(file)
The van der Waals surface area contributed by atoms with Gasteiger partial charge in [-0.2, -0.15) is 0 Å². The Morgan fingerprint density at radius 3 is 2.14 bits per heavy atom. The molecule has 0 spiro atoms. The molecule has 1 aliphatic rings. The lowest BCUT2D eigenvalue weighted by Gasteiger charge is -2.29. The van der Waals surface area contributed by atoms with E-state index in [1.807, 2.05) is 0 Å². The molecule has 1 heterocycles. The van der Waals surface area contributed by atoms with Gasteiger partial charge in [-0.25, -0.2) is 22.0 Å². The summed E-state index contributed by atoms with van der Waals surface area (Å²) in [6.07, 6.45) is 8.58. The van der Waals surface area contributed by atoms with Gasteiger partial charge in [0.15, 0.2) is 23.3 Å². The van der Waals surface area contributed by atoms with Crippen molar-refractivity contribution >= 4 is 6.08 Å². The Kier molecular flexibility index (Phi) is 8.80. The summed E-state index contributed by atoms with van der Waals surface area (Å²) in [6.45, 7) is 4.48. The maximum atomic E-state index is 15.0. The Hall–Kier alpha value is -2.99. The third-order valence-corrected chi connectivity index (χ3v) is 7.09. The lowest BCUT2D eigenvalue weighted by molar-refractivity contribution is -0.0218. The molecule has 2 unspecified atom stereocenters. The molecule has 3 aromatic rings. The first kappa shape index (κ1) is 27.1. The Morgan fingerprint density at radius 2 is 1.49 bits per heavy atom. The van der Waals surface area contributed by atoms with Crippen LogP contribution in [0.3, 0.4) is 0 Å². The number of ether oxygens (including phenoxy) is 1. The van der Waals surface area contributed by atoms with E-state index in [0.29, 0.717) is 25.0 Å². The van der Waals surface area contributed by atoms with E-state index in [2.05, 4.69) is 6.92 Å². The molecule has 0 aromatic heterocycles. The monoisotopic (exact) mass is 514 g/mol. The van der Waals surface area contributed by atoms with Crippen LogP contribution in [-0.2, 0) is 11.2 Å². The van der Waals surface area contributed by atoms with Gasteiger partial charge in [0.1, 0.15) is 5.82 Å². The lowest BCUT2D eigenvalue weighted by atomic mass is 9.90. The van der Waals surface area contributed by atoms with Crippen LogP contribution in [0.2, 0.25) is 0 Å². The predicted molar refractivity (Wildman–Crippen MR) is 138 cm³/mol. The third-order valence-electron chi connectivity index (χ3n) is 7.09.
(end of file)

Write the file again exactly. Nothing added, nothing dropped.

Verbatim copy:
The van der Waals surface area contributed by atoms with Gasteiger partial charge in [-0.2, -0.15) is 0 Å². The Morgan fingerprint density at radius 3 is 2.14 bits per heavy atom. The molecule has 0 spiro atoms. The molecule has 1 aliphatic rings. The lowest BCUT2D eigenvalue weighted by Gasteiger charge is -2.29. The van der Waals surface area contributed by atoms with E-state index in [1.807, 2.05) is 0 Å². The molecule has 1 heterocycles. The van der Waals surface area contributed by atoms with Gasteiger partial charge in [-0.25, -0.2) is 22.0 Å². The summed E-state index contributed by atoms with van der Waals surface area (Å²) in [6.07, 6.45) is 8.58. The van der Waals surface area contributed by atoms with Gasteiger partial charge in [0.15, 0.2) is 23.3 Å². The van der Waals surface area contributed by atoms with Crippen molar-refractivity contribution >= 4 is 6.08 Å². The Kier molecular flexibility index (Phi) is 8.80. The summed E-state index contributed by atoms with van der Waals surface area (Å²) in [6.45, 7) is 4.48. The maximum atomic E-state index is 15.0. The Hall–Kier alpha value is -2.99. The third-order valence-corrected chi connectivity index (χ3v) is 7.09. The lowest BCUT2D eigenvalue weighted by molar-refractivity contribution is -0.0218. The molecule has 2 unspecified atom stereocenters. The molecule has 3 aromatic rings. The first kappa shape index (κ1) is 27.1. The Morgan fingerprint density at radius 2 is 1.49 bits per heavy atom. The van der Waals surface area contributed by atoms with Crippen LogP contribution in [0.3, 0.4) is 0 Å². The number of ether oxygens (including phenoxy) is 1. The van der Waals surface area contributed by atoms with E-state index in [0.29, 0.717) is 25.0 Å². The van der Waals surface area contributed by atoms with E-state index in [2.05, 4.69) is 6.92 Å². The molecule has 0 aromatic heterocycles. The monoisotopic (exact) mass is 514 g/mol. The van der Waals surface area contributed by atoms with Crippen LogP contribution in [-0.2, 0) is 11.2 Å². The van der Waals surface area contributed by atoms with Gasteiger partial charge in [0.1, 0.15) is 5.82 Å². The lowest BCUT2D eigenvalue weighted by atomic mass is 9.90. The van der Waals surface area contributed by atoms with Crippen LogP contribution in [0.2, 0.25) is 0 Å². The predicted molar refractivity (Wildman–Crippen MR) is 138 cm³/mol. The third-order valence-electron chi connectivity index (χ3n) is 7.09.